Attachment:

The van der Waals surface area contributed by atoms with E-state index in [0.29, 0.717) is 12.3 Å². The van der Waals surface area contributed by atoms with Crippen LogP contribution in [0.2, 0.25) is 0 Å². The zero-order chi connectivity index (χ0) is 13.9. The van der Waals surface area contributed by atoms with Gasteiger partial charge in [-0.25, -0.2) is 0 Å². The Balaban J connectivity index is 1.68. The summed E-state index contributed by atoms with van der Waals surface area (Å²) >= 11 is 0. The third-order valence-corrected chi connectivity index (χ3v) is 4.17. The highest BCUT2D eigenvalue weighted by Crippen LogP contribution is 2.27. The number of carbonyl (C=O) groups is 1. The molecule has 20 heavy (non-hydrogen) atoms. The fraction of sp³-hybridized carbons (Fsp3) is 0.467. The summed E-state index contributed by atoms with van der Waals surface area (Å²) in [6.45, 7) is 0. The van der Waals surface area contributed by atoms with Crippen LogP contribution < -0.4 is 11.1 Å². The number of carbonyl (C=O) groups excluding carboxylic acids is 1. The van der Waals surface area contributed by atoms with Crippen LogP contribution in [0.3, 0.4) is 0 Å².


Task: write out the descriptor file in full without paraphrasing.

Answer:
The van der Waals surface area contributed by atoms with E-state index in [0.29, 0.717) is 12.3 Å². The van der Waals surface area contributed by atoms with Crippen LogP contribution in [0.2, 0.25) is 0 Å². The zero-order chi connectivity index (χ0) is 13.9. The van der Waals surface area contributed by atoms with Gasteiger partial charge in [-0.25, -0.2) is 0 Å². The Balaban J connectivity index is 1.68. The summed E-state index contributed by atoms with van der Waals surface area (Å²) >= 11 is 0. The third-order valence-corrected chi connectivity index (χ3v) is 4.17. The highest BCUT2D eigenvalue weighted by Crippen LogP contribution is 2.27. The number of carbonyl (C=O) groups is 1. The molecule has 20 heavy (non-hydrogen) atoms. The fraction of sp³-hybridized carbons (Fsp3) is 0.467. The summed E-state index contributed by atoms with van der Waals surface area (Å²) in [6.45, 7) is 0. The van der Waals surface area contributed by atoms with Crippen LogP contribution < -0.4 is 11.1 Å². The number of carbonyl (C=O) groups excluding carboxylic acids is 1. The van der Waals surface area contributed by atoms with Crippen LogP contribution in [0.3, 0.4) is 0 Å².